City to make demolition “last resort”

In a scheme aimed at reducing the Square Mile’s carbon footprint, developers in the City of London will be asked to consider alternatives to demolition at the earliest stage of the planning process.

The City of London Corporation is the first planning authority in the country to issue planning guidance in which developers will be expected to carry out a detailed review of the carbon impact of development options before submitting an application.

They should consider refurbishing existing buildings rather than knocking them down and replacing them with brand new structures, to reduce embodied carbon – the emissions produced during construction.

The guidance has been adopted by the City Corporation’s Planning and Transportation Committee.

City of London Corporation Planning and Transportation Committee Chairman Shravan Joshi says: “This pioneering planning guidance puts the City at the forefront of the growing drive to give substantial, detailed consideration to retaining and refurbishing buildings rather than simply knocking them down and starting from scratch. It will provide clarity for developers, who are themselves in increasing numbers looking to explore the environmental and financial advantages of retrofitting or refurbishing.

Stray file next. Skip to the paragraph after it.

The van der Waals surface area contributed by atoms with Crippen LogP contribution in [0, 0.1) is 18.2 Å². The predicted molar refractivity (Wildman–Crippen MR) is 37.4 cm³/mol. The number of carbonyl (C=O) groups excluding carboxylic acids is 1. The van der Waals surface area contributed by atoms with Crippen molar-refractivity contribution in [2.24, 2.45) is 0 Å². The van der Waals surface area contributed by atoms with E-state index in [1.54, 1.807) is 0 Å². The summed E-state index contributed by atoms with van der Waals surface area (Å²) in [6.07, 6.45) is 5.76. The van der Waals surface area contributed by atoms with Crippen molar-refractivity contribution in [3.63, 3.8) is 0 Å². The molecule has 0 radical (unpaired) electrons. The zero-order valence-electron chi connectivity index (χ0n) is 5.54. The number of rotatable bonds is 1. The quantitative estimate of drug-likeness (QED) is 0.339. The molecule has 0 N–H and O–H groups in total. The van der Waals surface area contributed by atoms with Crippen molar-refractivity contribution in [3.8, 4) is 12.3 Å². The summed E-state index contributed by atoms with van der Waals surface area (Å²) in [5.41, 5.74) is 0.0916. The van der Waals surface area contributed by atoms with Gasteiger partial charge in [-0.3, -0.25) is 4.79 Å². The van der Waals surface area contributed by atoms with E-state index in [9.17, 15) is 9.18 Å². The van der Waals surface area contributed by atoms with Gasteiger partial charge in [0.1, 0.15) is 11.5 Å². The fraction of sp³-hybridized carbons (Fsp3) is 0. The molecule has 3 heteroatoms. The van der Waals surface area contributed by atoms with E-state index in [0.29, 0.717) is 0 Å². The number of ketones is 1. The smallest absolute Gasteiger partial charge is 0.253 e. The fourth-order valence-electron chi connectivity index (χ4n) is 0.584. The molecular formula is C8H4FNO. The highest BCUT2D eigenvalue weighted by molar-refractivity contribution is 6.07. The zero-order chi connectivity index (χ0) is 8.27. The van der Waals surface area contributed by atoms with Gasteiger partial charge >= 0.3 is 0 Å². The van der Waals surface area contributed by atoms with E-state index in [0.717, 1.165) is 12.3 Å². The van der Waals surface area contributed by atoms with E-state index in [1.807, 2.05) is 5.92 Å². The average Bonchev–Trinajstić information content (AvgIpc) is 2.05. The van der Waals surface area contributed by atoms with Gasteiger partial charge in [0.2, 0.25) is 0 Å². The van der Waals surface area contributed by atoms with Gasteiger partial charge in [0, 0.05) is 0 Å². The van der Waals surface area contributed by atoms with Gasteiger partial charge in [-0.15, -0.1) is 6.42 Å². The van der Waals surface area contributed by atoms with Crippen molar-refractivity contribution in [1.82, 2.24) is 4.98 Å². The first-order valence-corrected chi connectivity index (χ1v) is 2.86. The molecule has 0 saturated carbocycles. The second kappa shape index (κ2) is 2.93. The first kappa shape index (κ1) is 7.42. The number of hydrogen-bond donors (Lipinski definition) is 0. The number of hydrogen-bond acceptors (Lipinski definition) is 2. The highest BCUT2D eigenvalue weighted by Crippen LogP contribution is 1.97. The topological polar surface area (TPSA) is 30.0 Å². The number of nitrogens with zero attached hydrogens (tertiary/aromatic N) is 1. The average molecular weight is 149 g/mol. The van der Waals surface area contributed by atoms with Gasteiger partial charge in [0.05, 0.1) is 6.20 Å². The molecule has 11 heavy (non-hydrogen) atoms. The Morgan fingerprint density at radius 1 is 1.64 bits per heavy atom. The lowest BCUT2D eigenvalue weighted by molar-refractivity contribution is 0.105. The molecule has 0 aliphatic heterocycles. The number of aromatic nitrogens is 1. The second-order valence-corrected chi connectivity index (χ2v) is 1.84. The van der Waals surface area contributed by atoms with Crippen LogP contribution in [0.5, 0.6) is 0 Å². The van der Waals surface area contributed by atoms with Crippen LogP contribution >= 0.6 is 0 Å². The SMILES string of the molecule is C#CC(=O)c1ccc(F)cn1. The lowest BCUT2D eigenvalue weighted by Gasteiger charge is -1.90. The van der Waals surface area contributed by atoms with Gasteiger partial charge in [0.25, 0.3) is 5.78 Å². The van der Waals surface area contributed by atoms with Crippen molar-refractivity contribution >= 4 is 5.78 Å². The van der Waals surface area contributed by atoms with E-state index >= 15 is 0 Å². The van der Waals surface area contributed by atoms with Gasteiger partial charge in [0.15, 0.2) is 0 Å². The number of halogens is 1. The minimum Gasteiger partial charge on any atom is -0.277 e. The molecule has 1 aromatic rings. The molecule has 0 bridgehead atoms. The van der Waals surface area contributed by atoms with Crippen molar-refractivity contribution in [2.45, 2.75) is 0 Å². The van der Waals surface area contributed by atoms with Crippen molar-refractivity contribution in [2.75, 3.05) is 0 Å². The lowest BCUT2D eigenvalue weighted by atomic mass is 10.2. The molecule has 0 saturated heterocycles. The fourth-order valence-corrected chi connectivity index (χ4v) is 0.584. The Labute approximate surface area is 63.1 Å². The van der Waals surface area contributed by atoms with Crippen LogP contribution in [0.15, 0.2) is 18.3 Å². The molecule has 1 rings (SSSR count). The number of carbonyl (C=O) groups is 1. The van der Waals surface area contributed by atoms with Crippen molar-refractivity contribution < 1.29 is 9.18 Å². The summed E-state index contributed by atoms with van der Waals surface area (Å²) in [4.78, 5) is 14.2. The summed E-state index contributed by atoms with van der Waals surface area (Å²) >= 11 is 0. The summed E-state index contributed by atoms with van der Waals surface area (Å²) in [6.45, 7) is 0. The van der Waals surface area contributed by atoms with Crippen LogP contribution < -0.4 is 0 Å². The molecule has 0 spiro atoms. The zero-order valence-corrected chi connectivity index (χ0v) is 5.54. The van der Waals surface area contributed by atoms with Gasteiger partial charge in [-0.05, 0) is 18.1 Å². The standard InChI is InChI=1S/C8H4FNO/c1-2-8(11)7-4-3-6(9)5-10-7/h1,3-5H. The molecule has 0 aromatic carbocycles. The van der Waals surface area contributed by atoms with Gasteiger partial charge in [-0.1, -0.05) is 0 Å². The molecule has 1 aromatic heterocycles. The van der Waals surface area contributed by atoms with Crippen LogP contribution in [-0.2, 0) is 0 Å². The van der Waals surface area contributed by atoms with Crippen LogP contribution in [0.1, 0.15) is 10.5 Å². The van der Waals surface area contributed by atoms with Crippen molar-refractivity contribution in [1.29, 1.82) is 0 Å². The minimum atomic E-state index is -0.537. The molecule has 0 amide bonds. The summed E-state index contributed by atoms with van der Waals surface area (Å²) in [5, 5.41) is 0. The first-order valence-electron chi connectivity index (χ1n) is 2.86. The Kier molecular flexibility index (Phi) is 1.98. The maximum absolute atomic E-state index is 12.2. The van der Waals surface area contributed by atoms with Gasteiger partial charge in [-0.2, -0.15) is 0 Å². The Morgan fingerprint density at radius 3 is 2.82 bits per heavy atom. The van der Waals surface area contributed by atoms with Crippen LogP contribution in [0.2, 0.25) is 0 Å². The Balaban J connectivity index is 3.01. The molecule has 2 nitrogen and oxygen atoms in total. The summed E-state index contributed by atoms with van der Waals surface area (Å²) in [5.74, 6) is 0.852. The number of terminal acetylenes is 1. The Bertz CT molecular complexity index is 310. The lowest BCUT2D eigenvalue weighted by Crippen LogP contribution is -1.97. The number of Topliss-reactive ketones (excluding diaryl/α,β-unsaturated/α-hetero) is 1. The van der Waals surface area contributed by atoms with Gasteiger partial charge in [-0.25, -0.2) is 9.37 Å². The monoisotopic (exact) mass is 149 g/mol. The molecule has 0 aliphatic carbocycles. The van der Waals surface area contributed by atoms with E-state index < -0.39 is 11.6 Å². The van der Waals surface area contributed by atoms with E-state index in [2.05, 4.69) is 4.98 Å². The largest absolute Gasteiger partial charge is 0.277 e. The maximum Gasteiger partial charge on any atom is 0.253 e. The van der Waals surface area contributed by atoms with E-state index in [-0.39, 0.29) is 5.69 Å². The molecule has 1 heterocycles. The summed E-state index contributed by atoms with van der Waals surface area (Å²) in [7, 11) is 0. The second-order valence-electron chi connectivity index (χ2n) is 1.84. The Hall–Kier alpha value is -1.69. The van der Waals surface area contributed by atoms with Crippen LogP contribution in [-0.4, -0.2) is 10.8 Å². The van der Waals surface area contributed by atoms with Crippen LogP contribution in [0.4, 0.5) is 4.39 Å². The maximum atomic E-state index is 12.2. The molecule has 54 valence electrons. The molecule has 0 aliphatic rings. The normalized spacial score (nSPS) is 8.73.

“In an area as dynamic and well-connected as the City, there will always be the potential for new builds, but this guidance, which supports our ambitious sustainability targets, will promote lower carbon alternatives where appropriate and assist developers in putting carbon considerations front and centre when preparing an application.”

The guidance, encapsulated in the City Corporation’s Whole Life-Cycle Carbon Optioneering Planning Advice Note, was adopted following a consultation with industry experts and other stakeholders which garnered ‘broad support’. It is unclear if any of these “industry experts” actually worked in the sphere of demolition.

Developers will also be expected to provide details of how their proposed building will operate as energy efficiently as possible. The analysis will be taken into account by City planners when determining planning applications.

The new guidance applies to major developments – those greater than 1,000 square metres of floorspace – and developments which propose knocking down most of the existing structure.

You can read more here about how a similar approach is being factored into the Government’s Levelling Up and Regeneration Bill. You can also listen to a dedicated podcast series on the subject here.